Theologian Jurgen Moltmann was drafted into the German army when he was 17 and witnessed the firebombing of his hometown of Hamburg, in which 40,000 civilians were killed.  He wrote at one point, “Good Friday is the center of the world.”  But he also wrote that “Easter morning is the Sunrise of the coming of God and the morning of new life and the beginning of the future of the world.  The laughter of the universe is God’s delight.”  The story begins with weeping, grief, and despair.  Jesus is abandoned by most of his friends.  He is executed in a horrific manner.  Shock and awe.  Jesus offered hope and the hope was snatched away.  What were the followers of Jesus to do?  Good Friday was the center of the world.

We preachers stammer and stutter about Easter because it is beyond comprehension.  How can one speak eloquently about something that is beyond words?  The world shifted… no longer is Good Friday the center of the universe.  Easter is the center of the universe.  How does one describe that seismic shift?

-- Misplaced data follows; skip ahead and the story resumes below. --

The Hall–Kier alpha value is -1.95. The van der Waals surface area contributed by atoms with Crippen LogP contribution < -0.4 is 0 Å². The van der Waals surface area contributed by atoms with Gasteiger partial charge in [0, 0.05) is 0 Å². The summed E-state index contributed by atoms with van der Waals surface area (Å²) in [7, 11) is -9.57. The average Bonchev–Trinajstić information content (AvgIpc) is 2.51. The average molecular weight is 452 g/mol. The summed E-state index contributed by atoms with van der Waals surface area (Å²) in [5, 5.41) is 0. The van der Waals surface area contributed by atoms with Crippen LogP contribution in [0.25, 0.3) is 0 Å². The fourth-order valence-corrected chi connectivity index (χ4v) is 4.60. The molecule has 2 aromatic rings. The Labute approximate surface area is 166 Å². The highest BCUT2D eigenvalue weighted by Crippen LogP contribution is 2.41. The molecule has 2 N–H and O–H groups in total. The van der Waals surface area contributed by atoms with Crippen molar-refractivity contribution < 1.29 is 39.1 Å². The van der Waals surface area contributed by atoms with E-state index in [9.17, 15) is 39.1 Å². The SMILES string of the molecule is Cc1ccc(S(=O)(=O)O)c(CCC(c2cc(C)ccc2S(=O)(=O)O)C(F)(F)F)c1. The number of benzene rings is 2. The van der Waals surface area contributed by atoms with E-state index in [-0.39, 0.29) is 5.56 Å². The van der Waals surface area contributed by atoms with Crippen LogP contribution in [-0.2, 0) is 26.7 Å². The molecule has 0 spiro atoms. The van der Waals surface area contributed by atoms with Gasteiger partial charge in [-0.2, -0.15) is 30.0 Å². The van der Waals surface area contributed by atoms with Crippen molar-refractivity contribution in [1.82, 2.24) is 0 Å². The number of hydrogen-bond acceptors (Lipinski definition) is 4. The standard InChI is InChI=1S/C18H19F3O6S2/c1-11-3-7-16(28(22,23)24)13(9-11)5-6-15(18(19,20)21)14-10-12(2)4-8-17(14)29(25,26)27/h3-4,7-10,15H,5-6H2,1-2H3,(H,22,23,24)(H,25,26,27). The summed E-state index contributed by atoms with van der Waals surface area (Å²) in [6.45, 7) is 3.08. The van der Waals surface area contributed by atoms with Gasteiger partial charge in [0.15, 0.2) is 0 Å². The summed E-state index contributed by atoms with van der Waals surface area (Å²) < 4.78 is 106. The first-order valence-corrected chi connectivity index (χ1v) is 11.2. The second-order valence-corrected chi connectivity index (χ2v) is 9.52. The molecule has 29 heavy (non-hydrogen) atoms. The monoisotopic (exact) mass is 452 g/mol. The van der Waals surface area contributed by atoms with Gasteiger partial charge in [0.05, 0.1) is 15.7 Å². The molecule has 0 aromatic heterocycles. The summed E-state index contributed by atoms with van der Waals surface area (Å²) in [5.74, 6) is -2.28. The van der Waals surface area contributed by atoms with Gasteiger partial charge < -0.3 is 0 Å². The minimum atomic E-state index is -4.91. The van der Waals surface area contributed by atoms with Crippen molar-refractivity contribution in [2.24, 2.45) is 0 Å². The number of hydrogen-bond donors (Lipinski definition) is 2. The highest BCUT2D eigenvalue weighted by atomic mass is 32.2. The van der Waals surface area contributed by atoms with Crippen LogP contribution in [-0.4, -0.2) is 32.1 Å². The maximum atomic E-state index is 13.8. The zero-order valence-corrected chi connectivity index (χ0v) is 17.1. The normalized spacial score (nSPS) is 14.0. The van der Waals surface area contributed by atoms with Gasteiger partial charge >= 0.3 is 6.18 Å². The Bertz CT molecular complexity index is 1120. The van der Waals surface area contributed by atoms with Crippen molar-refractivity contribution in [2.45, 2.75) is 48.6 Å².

One of my favorite authors, Anne Lamott, writes:  “I don’t have the right personality for Good Friday, for the crucifixion… I’d like to skip ahead to the resurrection vision of one of the kids in our Sunday School who drew a picture of the Easter Bunny outside an open tomb:  everlasting life and a basket full of chocolates.”   She goes on to say, “Darkness is our context.  Darkness is Easter’s context.  Without the darkness you couldn’t see the light.  Hope is…about choosing to believe that love is bigger than any grim, bleak [stuff] anyone can throw at us.” 

Easter laughter is about the ultimate and eventual triumph of love over ANYTHING and EVERYTHING Good Friday may throw at us.